More effective teams through psychological safety
Reading time: approx. 7 minutes
Are you trying to create the best conditions for your employees and still have the feeling that the teams are not able to perform to their full potential? With this feeling you are probably right! You are even in the best of company. In 2015, Google was interested in the same phenomenon: why do some teams perform better than others even though they have almost identical prerequisites?
Aristotle would be proud
Finally, Google published the results of their two-year research project "Aristotle". Over 200 interviews were conducted with Googlers. More than 250 attributes of about 180 active teams were recorded and evaluated. The declared aim of the study was to find out what makes a good team and how a good team works together.
Some of the results are old acquaintances and are already being implemented - sometimes better, sometimes worse - in companies. For example, it is not surprising that clear structures, reliability of management and colleagues, as well as a personal relation to the work increase the effectiveness of a team.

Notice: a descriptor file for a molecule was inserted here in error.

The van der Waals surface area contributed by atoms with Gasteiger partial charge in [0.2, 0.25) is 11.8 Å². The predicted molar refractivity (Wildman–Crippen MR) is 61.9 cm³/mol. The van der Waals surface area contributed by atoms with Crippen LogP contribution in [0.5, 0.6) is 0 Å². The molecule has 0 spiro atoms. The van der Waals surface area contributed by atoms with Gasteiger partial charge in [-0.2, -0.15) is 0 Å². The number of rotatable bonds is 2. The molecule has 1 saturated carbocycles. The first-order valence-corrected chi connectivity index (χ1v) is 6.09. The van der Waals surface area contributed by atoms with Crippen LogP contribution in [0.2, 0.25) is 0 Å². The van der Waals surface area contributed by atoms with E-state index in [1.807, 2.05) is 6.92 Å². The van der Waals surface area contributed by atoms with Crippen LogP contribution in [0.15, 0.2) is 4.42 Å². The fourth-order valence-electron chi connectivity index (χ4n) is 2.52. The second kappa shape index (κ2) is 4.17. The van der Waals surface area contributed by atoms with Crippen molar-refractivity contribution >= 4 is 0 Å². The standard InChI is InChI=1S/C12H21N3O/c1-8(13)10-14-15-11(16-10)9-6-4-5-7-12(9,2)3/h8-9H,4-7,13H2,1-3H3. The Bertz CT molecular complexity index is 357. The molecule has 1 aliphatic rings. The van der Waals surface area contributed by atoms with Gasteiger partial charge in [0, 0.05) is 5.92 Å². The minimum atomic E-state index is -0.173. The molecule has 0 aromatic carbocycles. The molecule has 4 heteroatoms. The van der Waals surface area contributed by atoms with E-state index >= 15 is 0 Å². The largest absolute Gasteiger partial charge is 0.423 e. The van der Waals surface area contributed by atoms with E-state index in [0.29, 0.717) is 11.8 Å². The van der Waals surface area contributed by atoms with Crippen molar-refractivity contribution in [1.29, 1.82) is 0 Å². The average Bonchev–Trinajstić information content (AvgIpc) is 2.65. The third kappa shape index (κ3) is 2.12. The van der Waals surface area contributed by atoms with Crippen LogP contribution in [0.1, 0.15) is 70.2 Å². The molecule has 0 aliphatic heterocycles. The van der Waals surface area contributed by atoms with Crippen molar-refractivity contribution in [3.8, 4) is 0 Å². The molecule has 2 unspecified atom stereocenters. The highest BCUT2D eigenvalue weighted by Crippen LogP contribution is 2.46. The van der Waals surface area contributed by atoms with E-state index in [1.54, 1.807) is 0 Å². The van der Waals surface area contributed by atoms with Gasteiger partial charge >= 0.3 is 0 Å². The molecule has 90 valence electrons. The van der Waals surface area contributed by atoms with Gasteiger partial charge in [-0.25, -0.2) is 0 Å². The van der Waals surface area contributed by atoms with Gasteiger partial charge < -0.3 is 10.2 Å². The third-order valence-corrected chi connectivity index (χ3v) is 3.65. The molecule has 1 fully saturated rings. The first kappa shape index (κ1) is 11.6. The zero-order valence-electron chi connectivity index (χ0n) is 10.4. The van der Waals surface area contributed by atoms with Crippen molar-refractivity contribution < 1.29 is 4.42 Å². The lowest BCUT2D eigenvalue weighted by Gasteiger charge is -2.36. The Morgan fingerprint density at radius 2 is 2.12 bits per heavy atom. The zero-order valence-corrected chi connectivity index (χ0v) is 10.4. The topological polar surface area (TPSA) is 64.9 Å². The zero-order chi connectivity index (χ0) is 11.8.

The cause of a good team
However, the most important factor for the effectiveness of teams and organisations is much less known. Or have you ever heard of psychological safety at work? Google found that psychological safety is not just another variable, but a prerequisite for the clear structures, perceived reliability or personal connection we make to work.
Amy Edmondson, a professor of leadership at Harvard Business School, published a book in late 2018 entitled The Fearless Organization - Creating Psychological Safety in the Workplace for Learning, Innovation and Growth. It defines psychological safety in the workplace as "the knowledge that one is not punished or humiliated when one speaks with questions, comments, concerns or mistakes. Sounds natural at first, but let's take a look at reality.
The truth that no one says
A survey conducted by the German Trade Union Federation (DGB) in 2019 shows that almost every second employee is afraid of the boss. 44% of employees do not dare to raise problems with their superiors. 30% of employees under the age of 25 experience an anxiety-stricken working atmosphere. According to their own statements, only 11% work in an open climate.
What does this say about psychological security in German companies? If the workforce is afraid to ask questions, comment on the status quo or express ideas? What do you think this means for their effectiveness or innovative strength?
How can you do better than that?